The Liberal Democrats retained their majority on Three Rivers District Council, despite losing a seat to the Green Party. For the third consecutive year, the Green Party expanded its presence on the council, adding one more member to reach a total of three seats, equalling Labour’s representation on the council. The Green Party’s gain was one of the few changes in the council’s make-up, which largely retained its existing structure.


Labour’s gains in Thurrock signalled a major shift, gaining control for the first time since 2014. Thurrock’s political landscape has seen turbulence, especially following the council’s declaration of effective bankruptcy in December 2022, due to failed investments in solar farms, resulting in debts of around £1.5 billion. Labour’s success marks a significant shift in Thurrock, a district with the fourth highest Leave vote in the 2016 Brexit referendum. The recent election underscores a changing political dynamic as Labour gains control, setting the stage for a new era of governance following a period of financial instability.


The Liberal Democrats solidified their control over Watford Borough Council by gaining three seats from Labour. The party now holds 31 of the 37 seats, suggesting a continued Liberal Democrat dominance in Watford’s political landscape. Labour’s setback and the Conservatives’ lack of representation further emphasise the Liberal Democrats’ growing control in Watford’s political landscape.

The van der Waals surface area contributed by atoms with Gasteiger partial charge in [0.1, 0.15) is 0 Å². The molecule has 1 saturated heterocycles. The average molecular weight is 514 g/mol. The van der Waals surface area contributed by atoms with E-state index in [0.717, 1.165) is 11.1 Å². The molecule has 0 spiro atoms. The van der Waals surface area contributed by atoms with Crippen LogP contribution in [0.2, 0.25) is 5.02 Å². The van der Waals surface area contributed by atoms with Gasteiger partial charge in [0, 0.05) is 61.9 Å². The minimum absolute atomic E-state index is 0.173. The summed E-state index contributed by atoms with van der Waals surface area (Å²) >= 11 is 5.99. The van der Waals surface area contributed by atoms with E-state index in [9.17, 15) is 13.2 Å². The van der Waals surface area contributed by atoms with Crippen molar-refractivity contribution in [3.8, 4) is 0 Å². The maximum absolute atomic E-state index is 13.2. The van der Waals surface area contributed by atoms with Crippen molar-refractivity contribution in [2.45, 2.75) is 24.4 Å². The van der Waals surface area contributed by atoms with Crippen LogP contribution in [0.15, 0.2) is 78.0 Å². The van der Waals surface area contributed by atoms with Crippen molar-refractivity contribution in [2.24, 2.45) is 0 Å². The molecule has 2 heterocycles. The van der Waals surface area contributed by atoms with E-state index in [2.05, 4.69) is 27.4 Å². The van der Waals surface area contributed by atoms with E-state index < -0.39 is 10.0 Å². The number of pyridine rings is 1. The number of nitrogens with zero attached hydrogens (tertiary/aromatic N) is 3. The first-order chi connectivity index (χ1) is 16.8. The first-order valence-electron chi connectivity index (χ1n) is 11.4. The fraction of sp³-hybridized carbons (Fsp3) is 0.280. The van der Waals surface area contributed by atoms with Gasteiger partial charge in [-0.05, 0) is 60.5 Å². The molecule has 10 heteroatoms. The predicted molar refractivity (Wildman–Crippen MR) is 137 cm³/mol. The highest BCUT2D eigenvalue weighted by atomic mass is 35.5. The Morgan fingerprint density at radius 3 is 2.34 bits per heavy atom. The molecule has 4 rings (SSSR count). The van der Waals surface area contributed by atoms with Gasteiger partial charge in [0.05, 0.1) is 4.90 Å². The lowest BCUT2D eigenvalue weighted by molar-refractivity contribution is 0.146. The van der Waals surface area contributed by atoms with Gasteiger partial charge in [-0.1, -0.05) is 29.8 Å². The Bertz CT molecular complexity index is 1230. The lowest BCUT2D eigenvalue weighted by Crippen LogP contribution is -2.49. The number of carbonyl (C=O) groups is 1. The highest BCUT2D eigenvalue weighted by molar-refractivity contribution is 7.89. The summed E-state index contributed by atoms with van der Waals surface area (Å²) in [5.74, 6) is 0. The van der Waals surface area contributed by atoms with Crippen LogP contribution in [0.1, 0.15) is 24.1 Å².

Welwyn Hatfield

The Conservatives lost their overall majority in Welwyn Hatfield in May 2023, leading to a joint Labour and Liberal Democrat administration running the council prior to the 2024 elections. In the 2024 election, the Conservatives suffered additional losses, losing 10 more councillors, while Labour gained eight and the Liberal Democrats won two additional seats. Labour emerged as the largest party with 20 councillors, though they remain five seats short of an outright majority. The Liberal Democrats now hold 16 seats and the Conservatives retain just 12 after their losses. Despite Labour’s significant gains, the council remains in a state of no overall control.


The overall trend in the East of England indicates a shift away from the Conservatives, although the results were mixed across the region. Labour’s gains suggest growing momentum, but there is also evidence of a broader disaffection with traditional parties, as seen with the rise of independents and smaller parties. While the focus of these elections was on local governance, the broader implications for national politics are significant, particularly as the region gears up for a General Election.

By Aleksis Butler